Melanostoma sp. feeding on a lauxaniid larva (Diptera)


Monday, 7 January 2019

Hoverflies Overwintering in Leaf Litter 2019 #3

07/01/2019 Rossie Spit, Montrose, Angus NO705565 Leaf litter sycamore with dash of elm, beech, oak and ash - 1 Tesco Bag for Life
Hoverflies
Syrphus sp. 3
Melanostoma sp. 1 - small 3rd instar
All larvae will need rearing to adulthood to enable species identification. 

Melanostoma sp. a rather paler individual than normal

Syrphus sp.


Other Diptera
Lauxaniidae 35
Lonchoptera sp. 3

Other insects included a very vividly coloured Hawthorn Shieldbug Acanthosoma haemorrhoidale that rocked an admirable pair of 1980s shoulder pads. A wonderful splash of green colour set amid the decaying brown leaves. 

Hawthorn Shieldbug Acanthosoma haemorrhoidale

Hawthorn Shieldbug Acanthosoma haemorrhoidale

Wednesday, 2 January 2019

Hoverflies Overwintering in Leaf Litter 2019 #2

02/01/2019 Dun House, Montrose, Angus NO668598 Leaf litter sycamore with dash of beech, birch and yew from wooded glen - 1 Tesco 'Bag for Life'

Hoverflies
Syrphus sp. 19
Parasyrphus sp. 3
Melanostoma sp. 2

All larvae will need to be reared to adulthood to confirm species.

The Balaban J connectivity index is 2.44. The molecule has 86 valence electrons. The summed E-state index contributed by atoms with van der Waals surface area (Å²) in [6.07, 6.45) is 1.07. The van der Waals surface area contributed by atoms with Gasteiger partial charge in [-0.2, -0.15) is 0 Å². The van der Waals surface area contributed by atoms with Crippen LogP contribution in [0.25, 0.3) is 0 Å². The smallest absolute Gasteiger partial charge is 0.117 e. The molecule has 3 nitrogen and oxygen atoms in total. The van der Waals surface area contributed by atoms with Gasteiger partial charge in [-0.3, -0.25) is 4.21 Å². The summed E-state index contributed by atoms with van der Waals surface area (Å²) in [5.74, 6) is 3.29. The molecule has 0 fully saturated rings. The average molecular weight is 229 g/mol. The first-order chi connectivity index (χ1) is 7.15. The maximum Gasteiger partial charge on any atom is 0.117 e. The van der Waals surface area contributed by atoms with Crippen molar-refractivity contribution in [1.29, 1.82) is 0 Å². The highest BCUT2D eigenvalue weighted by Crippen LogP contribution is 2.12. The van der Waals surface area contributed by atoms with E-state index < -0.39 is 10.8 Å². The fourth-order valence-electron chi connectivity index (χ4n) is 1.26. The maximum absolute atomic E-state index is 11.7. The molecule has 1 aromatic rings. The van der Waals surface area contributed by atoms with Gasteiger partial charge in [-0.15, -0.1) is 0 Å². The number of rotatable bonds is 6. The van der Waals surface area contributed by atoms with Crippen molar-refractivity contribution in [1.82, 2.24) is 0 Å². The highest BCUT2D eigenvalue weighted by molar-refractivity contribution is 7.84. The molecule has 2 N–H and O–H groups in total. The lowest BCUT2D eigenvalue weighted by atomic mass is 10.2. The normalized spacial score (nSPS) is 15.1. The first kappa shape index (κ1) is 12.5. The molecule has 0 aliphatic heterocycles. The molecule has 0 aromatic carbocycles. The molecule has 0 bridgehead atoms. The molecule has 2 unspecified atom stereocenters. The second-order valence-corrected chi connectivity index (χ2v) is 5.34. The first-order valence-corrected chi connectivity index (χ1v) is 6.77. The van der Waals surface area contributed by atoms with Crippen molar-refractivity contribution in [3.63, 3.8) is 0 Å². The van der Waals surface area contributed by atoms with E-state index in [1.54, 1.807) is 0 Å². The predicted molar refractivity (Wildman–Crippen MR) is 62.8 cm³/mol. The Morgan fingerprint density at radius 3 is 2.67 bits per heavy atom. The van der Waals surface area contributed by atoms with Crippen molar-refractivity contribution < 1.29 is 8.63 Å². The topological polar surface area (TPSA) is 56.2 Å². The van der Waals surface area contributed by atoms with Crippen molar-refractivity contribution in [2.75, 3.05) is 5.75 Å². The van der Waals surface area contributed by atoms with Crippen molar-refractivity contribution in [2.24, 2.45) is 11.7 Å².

Syrphus sp.

Parasyrphus sp.

Melanostoma sp.

Other Diptera
Lonchoptera sp. 6
Fannia sp. 4
Lauxaniidae 2
Tipulidae 1
Limoniidae 1
Phaonia sp (Muscidae) 1

I managed to capture an 'action shot' of a Phaonia larva devouring an unlucky lauxaniid. They are highly efficient predators and spend the winter hunting anything their mouthparts are capable of piercing. Several years ago I co-authored a paper on the feeding mechanics of Phaonia subventa that I had found, observed and reared from leaf litter. I've yet to rear any other species of Phanoia from Scottish winter leaf litter. 

Phaonia sp. devouring a lauxaniid

There were some other cool insects taking refuge in the leaf litter including this delightful Parent Bug Elasmucha grisea. Apparently, both sexes overwinter and then mate in the spring; the male soon dies leaving the female to brood the young alone. The individual I found today was in my opinion incredibly photogenic. In another life I could easily delve deeper into the Hempitera. 
Parent Bug Elasmucha grisea

Parent Bug Elasmucha grisea



Tuesday, 1 January 2019

Hoverflies Overwintering in Leaf Litter 2019 #1

01/01/2019 Dunninald Castle, Montrose, Angus NO705540 Leaf litter sycamore with some beech (Tesco Bag for Life) from roadside verge
Hoverflies
Syrphus sp. 4
Melanostoma sp. 2
All larvae will need to be reared to adulthood for species identification. 

Syrphus sp.

Melanostoma sp. a lovely bright green individual


Other Diptera
Lauxaniidae 16
Lonchoptera sp. 3
Fannia sp. 1

Lauxaniidae (Diptera) larva

Lonchoptera sp. - 3 mm of armour plating


Lonchoptera sp.